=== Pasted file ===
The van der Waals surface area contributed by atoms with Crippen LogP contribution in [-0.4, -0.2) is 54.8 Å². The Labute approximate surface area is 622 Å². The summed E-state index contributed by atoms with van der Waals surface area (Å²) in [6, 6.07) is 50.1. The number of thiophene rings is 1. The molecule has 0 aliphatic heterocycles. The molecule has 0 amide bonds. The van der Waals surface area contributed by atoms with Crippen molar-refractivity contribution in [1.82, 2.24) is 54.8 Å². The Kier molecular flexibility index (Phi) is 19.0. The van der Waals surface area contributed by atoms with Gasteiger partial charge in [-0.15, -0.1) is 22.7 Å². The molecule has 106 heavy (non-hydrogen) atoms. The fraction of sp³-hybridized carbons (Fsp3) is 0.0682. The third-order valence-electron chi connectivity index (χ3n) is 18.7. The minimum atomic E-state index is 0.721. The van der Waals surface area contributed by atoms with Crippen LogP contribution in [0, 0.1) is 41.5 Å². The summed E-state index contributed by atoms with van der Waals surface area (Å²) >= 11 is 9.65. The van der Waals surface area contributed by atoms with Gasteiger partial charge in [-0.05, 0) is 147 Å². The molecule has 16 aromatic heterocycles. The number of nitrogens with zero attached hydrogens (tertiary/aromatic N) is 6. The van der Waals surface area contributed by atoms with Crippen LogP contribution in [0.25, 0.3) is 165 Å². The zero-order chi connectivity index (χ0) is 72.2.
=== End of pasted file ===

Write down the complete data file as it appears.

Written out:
The van der Waals surface area contributed by atoms with Crippen LogP contribution in [-0.4, -0.2) is 54.8 Å². The Labute approximate surface area is 622 Å². The summed E-state index contributed by atoms with van der Waals surface area (Å²) in [6, 6.07) is 50.1. The number of thiophene rings is 1. The molecule has 0 aliphatic heterocycles. The molecule has 0 amide bonds. The van der Waals surface area contributed by atoms with Crippen molar-refractivity contribution in [1.82, 2.24) is 54.8 Å². The Kier molecular flexibility index (Phi) is 19.0. The van der Waals surface area contributed by atoms with Gasteiger partial charge in [-0.15, -0.1) is 22.7 Å². The molecule has 106 heavy (non-hydrogen) atoms. The fraction of sp³-hybridized carbons (Fsp3) is 0.0682. The third-order valence-electron chi connectivity index (χ3n) is 18.7. The minimum atomic E-state index is 0.721. The van der Waals surface area contributed by atoms with Crippen LogP contribution in [0, 0.1) is 41.5 Å². The summed E-state index contributed by atoms with van der Waals surface area (Å²) >= 11 is 9.65. The van der Waals surface area contributed by atoms with Gasteiger partial charge in [-0.05, 0) is 147 Å². The molecule has 16 aromatic heterocycles. The number of nitrogens with zero attached hydrogens (tertiary/aromatic N) is 6. The van der Waals surface area contributed by atoms with Crippen LogP contribution in [0.25, 0.3) is 165 Å². The zero-order chi connectivity index (χ0) is 72.2.